Following the D-Day drops, she participated in other resupply drops supporting the Normandy landings. She went on to also take part in the failed Operation Market Garden campaign. A lot of WW2 history sitting right there! She was dropping supplies over Normandy when my Jeep was accepted into service with the US Navy.
Of course, I had to take one of those photos and give it the vintage photo treatment!
IPlanes of Fame Air Museum’s Vought F4U-1A Corsair. This bird cage Corsair is currently painted up in movie paint for the upcoming Korean War movie ‘Devotion’. The museum sent this aircraft and another out for display on the taxiway. I ended up parking my Jeep in this spot next to the Corsair (and you’ll see a P-40 to the left) for the day. Since no one was walking over to the C-47, I figured this was the next best place for a AAF Jeep.
Another look with the Corsair. Through a series of happen chances, the Planes of Fame Air Museum was able to locate TWO of the pilots who flew this very Corsair during WW2 (with the help of a children’s book author!). Both pilots have been reunited with the Corsair in the last few years, and about a year ago one of the original pilots got to fly in the backseat during his 100th birthday!
And on the other side of the Jeep is the Planes of Fame Air Museum Curtiss P-40N Warhawk. This Warhawk is a combat veteran as well, with an actual kill to its record! It shot down a destroyed a Japanese “Fu-Go” fire-balloon bomb at 13,500 feet over Salt Spring Island, British Columbia. She is wearing a North African scheme which are remnants of what she wore during the filming of the 2008 Tom Cruise movie Valkyrie.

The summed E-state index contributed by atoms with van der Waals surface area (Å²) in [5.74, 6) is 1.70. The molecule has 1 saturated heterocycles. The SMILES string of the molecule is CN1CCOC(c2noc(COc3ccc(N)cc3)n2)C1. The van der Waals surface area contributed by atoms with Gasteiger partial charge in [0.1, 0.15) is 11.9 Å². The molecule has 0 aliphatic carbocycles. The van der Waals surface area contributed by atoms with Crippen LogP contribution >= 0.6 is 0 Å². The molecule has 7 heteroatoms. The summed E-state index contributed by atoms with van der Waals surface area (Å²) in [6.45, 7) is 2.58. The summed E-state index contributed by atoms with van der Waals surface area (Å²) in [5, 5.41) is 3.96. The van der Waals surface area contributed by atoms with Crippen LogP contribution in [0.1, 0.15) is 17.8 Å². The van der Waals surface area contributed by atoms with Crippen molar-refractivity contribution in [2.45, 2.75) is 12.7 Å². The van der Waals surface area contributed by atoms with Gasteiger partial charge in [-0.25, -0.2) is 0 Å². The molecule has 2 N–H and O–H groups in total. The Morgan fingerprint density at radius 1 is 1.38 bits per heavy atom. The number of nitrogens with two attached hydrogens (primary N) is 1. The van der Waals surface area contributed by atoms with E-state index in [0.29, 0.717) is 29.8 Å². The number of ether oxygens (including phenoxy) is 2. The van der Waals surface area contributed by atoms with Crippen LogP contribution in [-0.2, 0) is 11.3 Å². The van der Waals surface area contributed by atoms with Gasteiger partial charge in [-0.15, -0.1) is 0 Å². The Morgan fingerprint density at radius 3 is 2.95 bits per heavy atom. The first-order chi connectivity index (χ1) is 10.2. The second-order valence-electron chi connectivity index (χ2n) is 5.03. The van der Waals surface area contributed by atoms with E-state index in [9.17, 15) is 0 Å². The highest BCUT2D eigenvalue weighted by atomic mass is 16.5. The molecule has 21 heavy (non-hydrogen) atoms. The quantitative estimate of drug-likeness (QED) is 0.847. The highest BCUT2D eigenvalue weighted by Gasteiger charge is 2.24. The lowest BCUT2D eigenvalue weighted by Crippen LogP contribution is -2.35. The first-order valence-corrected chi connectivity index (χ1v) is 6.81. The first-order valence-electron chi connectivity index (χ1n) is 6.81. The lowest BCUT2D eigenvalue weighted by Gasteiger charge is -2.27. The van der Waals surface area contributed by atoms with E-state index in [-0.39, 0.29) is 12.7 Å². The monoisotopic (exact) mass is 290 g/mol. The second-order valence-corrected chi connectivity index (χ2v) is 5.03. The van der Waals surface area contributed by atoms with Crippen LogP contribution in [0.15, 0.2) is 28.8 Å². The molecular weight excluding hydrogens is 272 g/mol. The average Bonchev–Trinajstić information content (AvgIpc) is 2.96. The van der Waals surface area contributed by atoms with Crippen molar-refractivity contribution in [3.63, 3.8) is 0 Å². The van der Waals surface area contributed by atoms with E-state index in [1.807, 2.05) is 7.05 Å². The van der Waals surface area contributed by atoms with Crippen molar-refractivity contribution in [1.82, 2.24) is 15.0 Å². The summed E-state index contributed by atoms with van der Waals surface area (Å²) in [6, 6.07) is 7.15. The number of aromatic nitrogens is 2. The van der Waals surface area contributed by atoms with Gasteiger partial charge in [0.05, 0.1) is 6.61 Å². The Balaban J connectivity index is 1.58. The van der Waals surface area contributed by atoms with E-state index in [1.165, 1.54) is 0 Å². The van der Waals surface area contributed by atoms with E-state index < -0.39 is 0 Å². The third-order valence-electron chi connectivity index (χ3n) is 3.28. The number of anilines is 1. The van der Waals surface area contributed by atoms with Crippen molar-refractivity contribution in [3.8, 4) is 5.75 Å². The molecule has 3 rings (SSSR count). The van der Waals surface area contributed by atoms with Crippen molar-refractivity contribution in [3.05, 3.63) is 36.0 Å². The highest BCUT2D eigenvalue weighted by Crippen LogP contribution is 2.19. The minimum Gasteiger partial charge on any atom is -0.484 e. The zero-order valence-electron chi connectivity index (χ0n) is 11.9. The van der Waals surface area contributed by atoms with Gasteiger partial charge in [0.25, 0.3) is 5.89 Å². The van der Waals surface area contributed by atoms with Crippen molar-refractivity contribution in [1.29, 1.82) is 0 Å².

Flabob Airport is known as a major hub of C-47/DC-3 aircraft, and at this event there were at least five. The other main aircraft for the event, and the ‘star’ for the day’s flying was this Douglas C-53D Skytrooper known as ‘D-Day Doll’. I actually have done some air to air photo work with this aircraft, and in 2019 it traveled from Southern California all the way to the UK and Normandy for the 75th anniversary of D-Day, taking part in the flyovers and airborne drops. I actually saw reunited with her in Caen, Normandy, during that time.
Built in 1943 in Santa Monica, CA, ‘D-Day Doll’ joined the 434th Troop Carrier Group in Europe. During D-Day on June 6th, 1944, she flew three missions on D-Day and the day after towing Waco Gliders carrying reinforcements of 101st Airborne. Following D-Day, she would go on to take part in many support and wounded evacuation flights during the Operation Market Garden in Holland, the re-supply of Bastogne, and the crossing of the Rhine.
During the event, she flew taking up skydivers for a drop, much like she did 78 years (-1 day) ago… minus the gliders.